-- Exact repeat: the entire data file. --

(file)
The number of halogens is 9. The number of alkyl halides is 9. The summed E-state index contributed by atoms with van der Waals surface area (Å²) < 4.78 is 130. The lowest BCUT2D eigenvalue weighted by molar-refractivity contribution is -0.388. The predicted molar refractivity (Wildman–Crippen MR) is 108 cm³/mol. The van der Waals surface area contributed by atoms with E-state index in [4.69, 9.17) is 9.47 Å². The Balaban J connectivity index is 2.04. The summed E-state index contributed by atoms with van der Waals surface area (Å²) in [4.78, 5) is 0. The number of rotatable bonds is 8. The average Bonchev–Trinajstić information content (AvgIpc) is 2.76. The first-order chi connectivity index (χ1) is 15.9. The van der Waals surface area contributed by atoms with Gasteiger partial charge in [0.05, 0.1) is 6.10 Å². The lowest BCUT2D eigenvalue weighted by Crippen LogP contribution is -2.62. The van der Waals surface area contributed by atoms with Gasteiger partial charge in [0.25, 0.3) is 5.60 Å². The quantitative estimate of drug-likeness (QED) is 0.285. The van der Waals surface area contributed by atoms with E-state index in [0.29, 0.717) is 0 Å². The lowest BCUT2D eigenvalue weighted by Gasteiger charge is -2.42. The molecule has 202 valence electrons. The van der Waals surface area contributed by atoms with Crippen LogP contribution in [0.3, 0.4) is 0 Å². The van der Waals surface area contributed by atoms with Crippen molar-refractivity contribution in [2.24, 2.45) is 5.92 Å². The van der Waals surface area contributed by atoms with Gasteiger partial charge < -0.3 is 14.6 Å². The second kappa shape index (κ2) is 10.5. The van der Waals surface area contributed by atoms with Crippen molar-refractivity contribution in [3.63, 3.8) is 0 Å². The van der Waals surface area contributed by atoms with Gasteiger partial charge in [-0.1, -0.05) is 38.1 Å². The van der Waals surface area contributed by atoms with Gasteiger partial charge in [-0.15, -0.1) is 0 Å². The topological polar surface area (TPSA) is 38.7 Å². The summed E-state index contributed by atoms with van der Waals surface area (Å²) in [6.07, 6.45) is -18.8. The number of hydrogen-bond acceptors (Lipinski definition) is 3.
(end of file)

The number of halogens is 9. The number of alkyl halides is 9. The summed E-state index contributed by atoms with van der Waals surface area (Å²) < 4.78 is 130. The lowest BCUT2D eigenvalue weighted by molar-refractivity contribution is -0.388. The predicted molar refractivity (Wildman–Crippen MR) is 108 cm³/mol. The van der Waals surface area contributed by atoms with E-state index in [4.69, 9.17) is 9.47 Å². The Balaban J connectivity index is 2.04. The summed E-state index contributed by atoms with van der Waals surface area (Å²) in [4.78, 5) is 0. The number of rotatable bonds is 8. The average Bonchev–Trinajstić information content (AvgIpc) is 2.76. The first-order chi connectivity index (χ1) is 15.9. The van der Waals surface area contributed by atoms with Gasteiger partial charge in [0.05, 0.1) is 6.10 Å². The lowest BCUT2D eigenvalue weighted by Crippen LogP contribution is -2.62. The van der Waals surface area contributed by atoms with Gasteiger partial charge in [0.25, 0.3) is 5.60 Å². The quantitative estimate of drug-likeness (QED) is 0.285. The van der Waals surface area contributed by atoms with E-state index in [0.29, 0.717) is 0 Å². The lowest BCUT2D eigenvalue weighted by Gasteiger charge is -2.42. The molecule has 202 valence electrons. The van der Waals surface area contributed by atoms with Crippen LogP contribution in [0.3, 0.4) is 0 Å². The van der Waals surface area contributed by atoms with Crippen molar-refractivity contribution in [2.24, 2.45) is 5.92 Å². The van der Waals surface area contributed by atoms with Gasteiger partial charge < -0.3 is 14.6 Å². The second kappa shape index (κ2) is 10.5. The van der Waals surface area contributed by atoms with Crippen molar-refractivity contribution in [3.63, 3.8) is 0 Å². The van der Waals surface area contributed by atoms with Gasteiger partial charge in [-0.1, -0.05) is 38.1 Å². The van der Waals surface area contributed by atoms with Gasteiger partial charge in [-0.15, -0.1) is 0 Å². The topological polar surface area (TPSA) is 38.7 Å². The summed E-state index contributed by atoms with van der Waals surface area (Å²) in [6.07, 6.45) is -18.8. The number of hydrogen-bond acceptors (Lipinski definition) is 3.